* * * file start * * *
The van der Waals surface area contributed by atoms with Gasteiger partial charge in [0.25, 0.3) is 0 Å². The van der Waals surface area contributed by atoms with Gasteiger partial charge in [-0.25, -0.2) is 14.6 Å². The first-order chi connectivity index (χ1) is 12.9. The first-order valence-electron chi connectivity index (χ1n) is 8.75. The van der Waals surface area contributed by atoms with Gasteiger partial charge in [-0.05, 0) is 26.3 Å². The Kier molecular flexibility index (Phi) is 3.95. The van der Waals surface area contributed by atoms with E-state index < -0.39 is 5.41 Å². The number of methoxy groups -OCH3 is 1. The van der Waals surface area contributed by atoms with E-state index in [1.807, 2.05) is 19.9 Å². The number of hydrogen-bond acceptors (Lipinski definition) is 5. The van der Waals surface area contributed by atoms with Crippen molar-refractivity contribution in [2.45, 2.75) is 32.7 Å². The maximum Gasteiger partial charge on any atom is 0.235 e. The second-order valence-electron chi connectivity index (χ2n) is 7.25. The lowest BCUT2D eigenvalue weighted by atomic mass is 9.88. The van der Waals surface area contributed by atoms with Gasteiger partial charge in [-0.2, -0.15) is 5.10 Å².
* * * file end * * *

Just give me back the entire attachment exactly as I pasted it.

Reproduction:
The van der Waals surface area contributed by atoms with Gasteiger partial charge in [0.25, 0.3) is 0 Å². The van der Waals surface area contributed by atoms with Gasteiger partial charge in [-0.25, -0.2) is 14.6 Å². The first-order chi connectivity index (χ1) is 12.9. The first-order valence-electron chi connectivity index (χ1n) is 8.75. The van der Waals surface area contributed by atoms with Gasteiger partial charge in [-0.05, 0) is 26.3 Å². The Kier molecular flexibility index (Phi) is 3.95. The van der Waals surface area contributed by atoms with E-state index < -0.39 is 5.41 Å². The number of methoxy groups -OCH3 is 1. The van der Waals surface area contributed by atoms with E-state index in [1.807, 2.05) is 19.9 Å². The number of hydrogen-bond acceptors (Lipinski definition) is 5. The van der Waals surface area contributed by atoms with Crippen molar-refractivity contribution in [2.45, 2.75) is 32.7 Å². The maximum Gasteiger partial charge on any atom is 0.235 e. The second-order valence-electron chi connectivity index (χ2n) is 7.25. The lowest BCUT2D eigenvalue weighted by atomic mass is 9.88. The van der Waals surface area contributed by atoms with Gasteiger partial charge in [-0.2, -0.15) is 5.10 Å².